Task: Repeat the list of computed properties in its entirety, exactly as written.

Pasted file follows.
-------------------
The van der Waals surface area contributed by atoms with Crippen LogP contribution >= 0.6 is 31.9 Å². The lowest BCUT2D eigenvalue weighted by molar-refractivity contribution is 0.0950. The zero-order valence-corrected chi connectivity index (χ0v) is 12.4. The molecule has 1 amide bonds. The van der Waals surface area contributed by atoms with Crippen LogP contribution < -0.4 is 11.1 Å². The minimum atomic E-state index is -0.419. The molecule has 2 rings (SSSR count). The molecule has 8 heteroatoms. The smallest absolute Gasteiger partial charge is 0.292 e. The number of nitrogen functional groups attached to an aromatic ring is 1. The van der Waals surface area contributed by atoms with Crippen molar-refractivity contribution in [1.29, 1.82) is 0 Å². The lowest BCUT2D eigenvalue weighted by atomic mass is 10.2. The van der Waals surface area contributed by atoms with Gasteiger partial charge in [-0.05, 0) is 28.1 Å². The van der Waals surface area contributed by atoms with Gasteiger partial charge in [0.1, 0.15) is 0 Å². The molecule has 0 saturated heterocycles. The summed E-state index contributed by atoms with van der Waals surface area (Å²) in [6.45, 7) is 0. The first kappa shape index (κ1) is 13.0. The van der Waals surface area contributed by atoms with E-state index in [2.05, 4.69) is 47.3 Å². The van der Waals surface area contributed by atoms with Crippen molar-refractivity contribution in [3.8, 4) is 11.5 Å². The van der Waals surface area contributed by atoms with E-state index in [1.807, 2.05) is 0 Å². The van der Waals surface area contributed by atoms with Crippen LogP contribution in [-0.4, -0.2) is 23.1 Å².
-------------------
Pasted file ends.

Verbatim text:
The van der Waals surface area contributed by atoms with Crippen LogP contribution >= 0.6 is 31.9 Å². The lowest BCUT2D eigenvalue weighted by molar-refractivity contribution is 0.0950. The zero-order valence-corrected chi connectivity index (χ0v) is 12.4. The molecule has 1 amide bonds. The van der Waals surface area contributed by atoms with Crippen LogP contribution < -0.4 is 11.1 Å². The minimum atomic E-state index is -0.419. The molecule has 2 rings (SSSR count). The molecule has 8 heteroatoms. The smallest absolute Gasteiger partial charge is 0.292 e. The number of nitrogen functional groups attached to an aromatic ring is 1. The van der Waals surface area contributed by atoms with Crippen molar-refractivity contribution in [1.29, 1.82) is 0 Å². The lowest BCUT2D eigenvalue weighted by atomic mass is 10.2. The van der Waals surface area contributed by atoms with Gasteiger partial charge in [-0.05, 0) is 28.1 Å². The van der Waals surface area contributed by atoms with Gasteiger partial charge in [0.1, 0.15) is 0 Å². The molecule has 0 saturated heterocycles. The summed E-state index contributed by atoms with van der Waals surface area (Å²) in [6.45, 7) is 0. The first kappa shape index (κ1) is 13.0. The van der Waals surface area contributed by atoms with E-state index in [2.05, 4.69) is 47.3 Å². The van der Waals surface area contributed by atoms with Crippen molar-refractivity contribution in [3.8, 4) is 11.5 Å². The van der Waals surface area contributed by atoms with E-state index in [1.807, 2.05) is 0 Å². The van der Waals surface area contributed by atoms with Crippen LogP contribution in [-0.4, -0.2) is 23.1 Å².